An amazingly sturdy NASA spacecraft has just passed by the planet Venus, which scientists considered a critical flyby. The Parker Solar Probe not only flew by the bright planet -- the craft passed through its weird "tail."

Launched in 2018, the Parker Solar Probe was designed with the sun in mind. It's one strong spacecraft, considering it can swoop through the sun's extremely hot outer atmosphere. This incredible ability helps scientists understand our star better, how it shapes the solar system.

Before the probe completes its mission that spans seven years, it needs to adjust its speed by passing Venus seven times. On July 11, it made its third.

Researchers studying the phosphorous planet got all excited upon learning the Parker Solar Probe passes by Venus, so they started planning. It was eventually found that the probe's tech could make observations about the planet, so they convinced the probe's team to turn those instruments on for the flybys.

This third flyby is its closest by far to Venus at 832 kilometers above the planet's surface. To compare, that's about twice the altitude of the ISS above Earth. And as mentioned, this flyby brought the Parker Solar Probe to the "tail" of Venus. This feature is actually merely gas particles of the planet's atmosphere that became charged ions, at which point they can get away the gravity of Venus and sneak away into space.

Why is this interesting to scientists? Because differentiation in planetary atmospheres is what makes planets unique with one another. Earth has an atmosphere rich with nitrogen, and this the reason why our planet's surface is wet and temperate. As for Venus, its surrounded by carbon dioxide, making it extremely hot and hellish. Meanwhile, Mars billions and billions of years ago once had a wet surface due to its plush atmosphere but lost each in turn.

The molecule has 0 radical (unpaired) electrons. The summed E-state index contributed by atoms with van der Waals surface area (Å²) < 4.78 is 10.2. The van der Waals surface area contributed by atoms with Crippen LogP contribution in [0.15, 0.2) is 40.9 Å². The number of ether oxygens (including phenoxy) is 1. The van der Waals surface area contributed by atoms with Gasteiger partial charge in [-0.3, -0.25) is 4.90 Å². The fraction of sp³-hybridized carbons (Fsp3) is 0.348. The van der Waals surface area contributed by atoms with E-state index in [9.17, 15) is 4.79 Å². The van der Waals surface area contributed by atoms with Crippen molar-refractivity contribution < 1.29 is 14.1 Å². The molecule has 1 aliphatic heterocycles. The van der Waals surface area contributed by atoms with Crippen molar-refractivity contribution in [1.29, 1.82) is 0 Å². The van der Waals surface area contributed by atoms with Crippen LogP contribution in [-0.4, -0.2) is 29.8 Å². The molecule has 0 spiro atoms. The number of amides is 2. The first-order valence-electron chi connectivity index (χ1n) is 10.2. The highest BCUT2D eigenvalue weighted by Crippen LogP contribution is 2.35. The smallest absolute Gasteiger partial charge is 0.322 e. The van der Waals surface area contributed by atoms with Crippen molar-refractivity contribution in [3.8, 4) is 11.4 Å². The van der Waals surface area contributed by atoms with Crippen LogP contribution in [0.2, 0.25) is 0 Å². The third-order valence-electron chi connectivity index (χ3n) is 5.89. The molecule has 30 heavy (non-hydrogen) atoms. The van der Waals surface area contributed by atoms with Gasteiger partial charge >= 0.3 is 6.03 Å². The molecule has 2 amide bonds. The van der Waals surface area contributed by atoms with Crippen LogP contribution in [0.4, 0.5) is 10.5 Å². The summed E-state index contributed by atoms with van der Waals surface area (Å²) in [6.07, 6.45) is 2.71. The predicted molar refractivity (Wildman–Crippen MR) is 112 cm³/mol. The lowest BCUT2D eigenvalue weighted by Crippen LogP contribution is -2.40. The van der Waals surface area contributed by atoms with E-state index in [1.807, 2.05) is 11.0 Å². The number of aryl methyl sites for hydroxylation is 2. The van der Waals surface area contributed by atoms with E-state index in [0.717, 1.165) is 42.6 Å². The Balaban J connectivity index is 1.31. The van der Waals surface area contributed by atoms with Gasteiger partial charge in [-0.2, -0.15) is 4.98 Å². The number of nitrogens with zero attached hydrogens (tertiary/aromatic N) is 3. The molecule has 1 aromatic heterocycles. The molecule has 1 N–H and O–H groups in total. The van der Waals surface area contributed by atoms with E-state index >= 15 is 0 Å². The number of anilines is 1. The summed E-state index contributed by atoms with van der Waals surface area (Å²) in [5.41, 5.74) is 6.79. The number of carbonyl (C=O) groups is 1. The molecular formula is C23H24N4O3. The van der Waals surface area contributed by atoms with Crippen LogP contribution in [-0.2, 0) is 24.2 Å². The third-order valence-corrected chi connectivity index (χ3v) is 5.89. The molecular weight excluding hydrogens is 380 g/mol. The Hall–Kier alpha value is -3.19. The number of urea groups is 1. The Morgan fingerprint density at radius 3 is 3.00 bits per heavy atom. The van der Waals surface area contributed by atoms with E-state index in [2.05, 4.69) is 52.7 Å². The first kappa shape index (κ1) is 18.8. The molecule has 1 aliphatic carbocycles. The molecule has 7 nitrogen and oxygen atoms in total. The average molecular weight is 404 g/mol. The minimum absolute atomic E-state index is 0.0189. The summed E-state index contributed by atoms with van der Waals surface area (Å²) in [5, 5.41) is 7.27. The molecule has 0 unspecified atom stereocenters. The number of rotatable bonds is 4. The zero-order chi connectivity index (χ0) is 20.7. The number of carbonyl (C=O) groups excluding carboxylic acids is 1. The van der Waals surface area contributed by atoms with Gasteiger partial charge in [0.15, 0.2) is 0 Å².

Scientists intend to make the Parker Solar Probe's tools help them better understand atmospheric loss and not just on Venus. It's a good thing Venus sheds its atmosphere in a way that's easily observable, unlike Mars.

So far, two other spacecraft have delivered instruments to Venus, NASA's Pioneer Venus Orbiter from 1978 to 1992, and the European Space Agency's Venus Express from 2006 to 2015.

The Parker Solar Probe is named after Eugene Parker, a famed solar scientist who made the hypothesis that something like the solar wind must exist. That phenomenon, a stream of plasma flowing off the sun and across the solar system, is a key science target of the spacecraft, which Parker himself watched launch in 2018.